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For such a basic question, I'm surprised I couldn't find anything by searching...

Anyways, I made a curses app in Python that assists in solving puzzles of a certain DSiWare game. With it, you can take a puzzle and inspect the components of it individually. The keys qweasdzx are used to paint tiles (the keys are arranged in some sort of palette). Pressing one of these keys while holding Shift highlights tiles with that color. I couldn't ask for a more natural control scheme.

So it's a shame that, once again, Shift is giving me issues (last time I had issues with Shift, I earned a Tumbleweed badge). Though this time, the problem is more or less Caps Lock, which completely screws up my program by reversing the functions.

How can I detect the state of Caps Lock in Python with curses?

EDIT: If you're going to suggest using a separate module, I probably should remind you that curses - and therefore my program - is in UNIX territory.

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up vote 6 down vote accepted

I found a solution on my own:

Since curses is completely unaware of the Caps Lock setting according to ΤΖΩΤΖΙΟΥ, I tried an alternative solution. Specifically, I looked up how to check Caps Lock in a BASH script. What I found was this:

Linux only. Requires X Window System.

$ xset q | grep LED
>  auto repeat:  on    key click percent:  0    LED mask:  00000000

The last 0 in that output (the 66th character in the string) is the Caps Lock flag. 1 if it's on, 0 if it's off.

Python can run UNIX system commands with the Linux-only commands module. commands does not appear to interfere with curses.

>>> import commands
>>> # Caps Lock is off.
>>> commands.getoutput("xset q | grep LED")[65]
>>> # Setting Caps Lock on now.
>>> commands.getoutput("xset q | grep LED")[65]

This works fine for me; this is a personal-use script, and it's not like my program wasn't already Linux-exclusive. But I do hope somebody has another, more Windows-compatible solution.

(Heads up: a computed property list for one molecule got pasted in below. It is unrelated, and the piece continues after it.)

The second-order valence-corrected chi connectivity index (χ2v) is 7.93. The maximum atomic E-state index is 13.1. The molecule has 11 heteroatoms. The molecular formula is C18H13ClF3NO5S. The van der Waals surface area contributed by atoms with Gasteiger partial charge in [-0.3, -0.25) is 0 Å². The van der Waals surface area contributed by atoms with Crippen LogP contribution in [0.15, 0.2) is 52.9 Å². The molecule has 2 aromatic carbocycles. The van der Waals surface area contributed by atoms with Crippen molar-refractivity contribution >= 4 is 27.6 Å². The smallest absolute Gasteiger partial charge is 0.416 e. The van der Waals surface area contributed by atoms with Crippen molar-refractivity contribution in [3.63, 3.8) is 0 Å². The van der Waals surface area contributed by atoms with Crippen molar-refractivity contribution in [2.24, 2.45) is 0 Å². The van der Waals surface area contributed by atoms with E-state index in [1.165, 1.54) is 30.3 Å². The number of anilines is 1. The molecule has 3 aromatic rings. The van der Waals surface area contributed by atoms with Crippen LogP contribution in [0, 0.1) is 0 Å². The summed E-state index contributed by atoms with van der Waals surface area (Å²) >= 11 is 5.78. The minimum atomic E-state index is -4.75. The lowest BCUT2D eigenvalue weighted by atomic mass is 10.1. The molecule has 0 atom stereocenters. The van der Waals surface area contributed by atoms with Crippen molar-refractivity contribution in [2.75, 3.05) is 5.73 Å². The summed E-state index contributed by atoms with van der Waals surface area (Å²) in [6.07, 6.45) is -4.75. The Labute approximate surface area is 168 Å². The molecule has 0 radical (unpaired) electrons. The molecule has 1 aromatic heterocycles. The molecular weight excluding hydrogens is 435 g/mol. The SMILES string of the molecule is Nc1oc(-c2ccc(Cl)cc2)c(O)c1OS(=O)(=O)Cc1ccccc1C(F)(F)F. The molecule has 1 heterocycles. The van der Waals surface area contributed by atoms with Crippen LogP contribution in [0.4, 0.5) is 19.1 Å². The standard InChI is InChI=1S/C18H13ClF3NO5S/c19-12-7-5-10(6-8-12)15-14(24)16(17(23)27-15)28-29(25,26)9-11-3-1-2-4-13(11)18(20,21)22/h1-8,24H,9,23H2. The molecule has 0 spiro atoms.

I'm going to accept this self-answer for now, but if somebody else can come up with a better working solution, I'd like to see it.

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+1: This is a solution to your problem, so I'm upvoting; you'll have to accumulate first some reputation, though, before being able to mark your own answer as the answer. – tzot Jul 9 '10 at 9:41
It looks like time is the sole factor in determining whether or not one can accept his/her own answer, as I was able to accept this after 48 hours. I'd like to note to other users that even though I've accepted this answer, I'd gladly change my selection if somebody else visiting this question comes up with a better answer. – Exp HP Jul 10 '10 at 19:17
Be aware that this solution will only work if you are running under X windows. It won't work on the linux console and it won't work if you remotely connect (i.e. ssh) to the system (without X forwarding of some sort) – Craig Jul 11 '10 at 22:36
@Craig: Duly noted. – Exp HP Jul 12 '10 at 0:48

The short answer: you can't.

A longer answer:

curses was created as a terminfo-based library to ease the creation of character-based UIs independent of the terminal used (for terminal in 'vt220', 'wyse100', …).

These terminals connected through a serial line and the communication to-and-fro the host were through either plain text (input by the user or output by the host) or special sequences ("escape" sequences; input by the user if special keys were pressed, like or Prev, or output by the host if special operations like cursor positioning or screen clearing was requested).

I have no knowledge of any dumb terminal sending a special sequence whenever the Caps Lock key was depressed, or the host querying for the Caps Lock status; locking capitals was part of the job of the terminal, and the host had no need for any knowledge. This is similar to the reason you can't have a curses program act when the Control key is depressed on its own.

Everything about curses relates to terminfo capabilities; there isn't any related capability for what you ask.

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